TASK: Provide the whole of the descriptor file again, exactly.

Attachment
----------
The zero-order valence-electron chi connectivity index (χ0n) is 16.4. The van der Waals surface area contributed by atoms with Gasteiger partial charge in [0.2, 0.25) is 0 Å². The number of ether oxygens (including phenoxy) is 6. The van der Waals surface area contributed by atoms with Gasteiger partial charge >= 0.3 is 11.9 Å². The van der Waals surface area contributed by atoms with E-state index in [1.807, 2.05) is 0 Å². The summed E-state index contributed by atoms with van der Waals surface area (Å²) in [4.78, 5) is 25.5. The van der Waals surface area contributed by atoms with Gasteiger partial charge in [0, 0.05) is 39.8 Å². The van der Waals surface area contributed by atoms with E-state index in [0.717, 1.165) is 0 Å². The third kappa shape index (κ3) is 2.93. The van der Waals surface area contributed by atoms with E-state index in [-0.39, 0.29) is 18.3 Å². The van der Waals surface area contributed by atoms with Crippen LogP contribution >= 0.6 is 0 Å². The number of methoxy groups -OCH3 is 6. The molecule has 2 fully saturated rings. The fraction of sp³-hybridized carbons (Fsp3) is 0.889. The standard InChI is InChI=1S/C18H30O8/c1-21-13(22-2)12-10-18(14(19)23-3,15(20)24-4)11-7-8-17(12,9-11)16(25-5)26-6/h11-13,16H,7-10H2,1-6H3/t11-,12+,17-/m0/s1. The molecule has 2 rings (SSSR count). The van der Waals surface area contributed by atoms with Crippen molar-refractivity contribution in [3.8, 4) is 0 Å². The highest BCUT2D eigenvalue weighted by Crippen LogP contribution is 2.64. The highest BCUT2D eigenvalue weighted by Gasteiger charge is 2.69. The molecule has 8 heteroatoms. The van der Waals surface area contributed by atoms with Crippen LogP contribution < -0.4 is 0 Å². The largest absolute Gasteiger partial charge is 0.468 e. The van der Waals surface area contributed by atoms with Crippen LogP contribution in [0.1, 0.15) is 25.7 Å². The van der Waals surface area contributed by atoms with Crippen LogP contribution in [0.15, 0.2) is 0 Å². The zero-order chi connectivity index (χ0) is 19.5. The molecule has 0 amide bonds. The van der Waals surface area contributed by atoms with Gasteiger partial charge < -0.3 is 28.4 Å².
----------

The zero-order valence-electron chi connectivity index (χ0n) is 16.4. The van der Waals surface area contributed by atoms with Gasteiger partial charge in [0.2, 0.25) is 0 Å². The number of ether oxygens (including phenoxy) is 6. The van der Waals surface area contributed by atoms with Gasteiger partial charge >= 0.3 is 11.9 Å². The van der Waals surface area contributed by atoms with E-state index in [1.807, 2.05) is 0 Å². The summed E-state index contributed by atoms with van der Waals surface area (Å²) in [4.78, 5) is 25.5. The van der Waals surface area contributed by atoms with Gasteiger partial charge in [0, 0.05) is 39.8 Å². The van der Waals surface area contributed by atoms with E-state index in [0.717, 1.165) is 0 Å². The third kappa shape index (κ3) is 2.93. The van der Waals surface area contributed by atoms with E-state index in [-0.39, 0.29) is 18.3 Å². The van der Waals surface area contributed by atoms with Crippen LogP contribution >= 0.6 is 0 Å². The number of methoxy groups -OCH3 is 6. The molecule has 2 fully saturated rings. The fraction of sp³-hybridized carbons (Fsp3) is 0.889. The standard InChI is InChI=1S/C18H30O8/c1-21-13(22-2)12-10-18(14(19)23-3,15(20)24-4)11-7-8-17(12,9-11)16(25-5)26-6/h11-13,16H,7-10H2,1-6H3/t11-,12+,17-/m0/s1. The molecule has 2 rings (SSSR count). The van der Waals surface area contributed by atoms with Crippen molar-refractivity contribution in [3.8, 4) is 0 Å². The highest BCUT2D eigenvalue weighted by Crippen LogP contribution is 2.64. The highest BCUT2D eigenvalue weighted by Gasteiger charge is 2.69. The molecule has 8 heteroatoms. The van der Waals surface area contributed by atoms with Crippen LogP contribution < -0.4 is 0 Å². The largest absolute Gasteiger partial charge is 0.468 e. The van der Waals surface area contributed by atoms with Crippen LogP contribution in [0.1, 0.15) is 25.7 Å². The van der Waals surface area contributed by atoms with Crippen LogP contribution in [0.15, 0.2) is 0 Å². The zero-order chi connectivity index (χ0) is 19.5. The molecule has 0 amide bonds. The van der Waals surface area contributed by atoms with Gasteiger partial charge < -0.3 is 28.4 Å².